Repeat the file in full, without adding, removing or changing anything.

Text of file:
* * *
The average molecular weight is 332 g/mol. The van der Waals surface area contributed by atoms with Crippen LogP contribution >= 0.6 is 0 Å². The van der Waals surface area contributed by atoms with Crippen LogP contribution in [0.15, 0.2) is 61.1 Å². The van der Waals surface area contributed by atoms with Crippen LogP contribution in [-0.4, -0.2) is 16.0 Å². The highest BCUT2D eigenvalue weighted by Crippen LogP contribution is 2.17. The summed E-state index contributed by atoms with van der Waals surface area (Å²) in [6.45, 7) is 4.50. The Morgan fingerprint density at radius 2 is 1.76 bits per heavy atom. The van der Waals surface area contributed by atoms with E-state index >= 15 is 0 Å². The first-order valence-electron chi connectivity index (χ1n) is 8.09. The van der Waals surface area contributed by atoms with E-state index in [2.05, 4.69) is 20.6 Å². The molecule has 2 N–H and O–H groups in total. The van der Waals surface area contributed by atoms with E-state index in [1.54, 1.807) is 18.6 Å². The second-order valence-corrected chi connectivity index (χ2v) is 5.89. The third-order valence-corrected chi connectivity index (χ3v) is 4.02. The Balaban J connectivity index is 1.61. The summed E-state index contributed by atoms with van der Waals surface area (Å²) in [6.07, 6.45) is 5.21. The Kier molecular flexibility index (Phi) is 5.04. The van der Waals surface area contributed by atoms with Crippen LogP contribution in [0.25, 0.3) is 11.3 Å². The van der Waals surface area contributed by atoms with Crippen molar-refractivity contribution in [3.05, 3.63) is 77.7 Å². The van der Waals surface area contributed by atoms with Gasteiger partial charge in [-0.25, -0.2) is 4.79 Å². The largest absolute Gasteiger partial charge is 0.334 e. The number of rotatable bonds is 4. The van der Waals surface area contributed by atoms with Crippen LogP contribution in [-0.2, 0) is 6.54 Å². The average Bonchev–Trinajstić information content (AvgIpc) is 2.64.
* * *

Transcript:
The average molecular weight is 332 g/mol. The van der Waals surface area contributed by atoms with Crippen LogP contribution >= 0.6 is 0 Å². The van der Waals surface area contributed by atoms with Crippen LogP contribution in [0.15, 0.2) is 61.1 Å². The van der Waals surface area contributed by atoms with Crippen LogP contribution in [-0.4, -0.2) is 16.0 Å². The highest BCUT2D eigenvalue weighted by Crippen LogP contribution is 2.17. The summed E-state index contributed by atoms with van der Waals surface area (Å²) in [6.45, 7) is 4.50. The Morgan fingerprint density at radius 2 is 1.76 bits per heavy atom. The van der Waals surface area contributed by atoms with E-state index >= 15 is 0 Å². The first-order valence-electron chi connectivity index (χ1n) is 8.09. The van der Waals surface area contributed by atoms with E-state index in [2.05, 4.69) is 20.6 Å². The molecule has 2 N–H and O–H groups in total. The van der Waals surface area contributed by atoms with E-state index in [1.54, 1.807) is 18.6 Å². The second-order valence-corrected chi connectivity index (χ2v) is 5.89. The third-order valence-corrected chi connectivity index (χ3v) is 4.02. The Balaban J connectivity index is 1.61. The summed E-state index contributed by atoms with van der Waals surface area (Å²) in [6.07, 6.45) is 5.21. The Kier molecular flexibility index (Phi) is 5.04. The van der Waals surface area contributed by atoms with Crippen LogP contribution in [0.25, 0.3) is 11.3 Å². The van der Waals surface area contributed by atoms with Crippen molar-refractivity contribution in [3.05, 3.63) is 77.7 Å². The van der Waals surface area contributed by atoms with Gasteiger partial charge in [-0.25, -0.2) is 4.79 Å². The largest absolute Gasteiger partial charge is 0.334 e. The number of rotatable bonds is 4. The van der Waals surface area contributed by atoms with Crippen LogP contribution in [-0.2, 0) is 6.54 Å². The average Bonchev–Trinajstić information content (AvgIpc) is 2.64.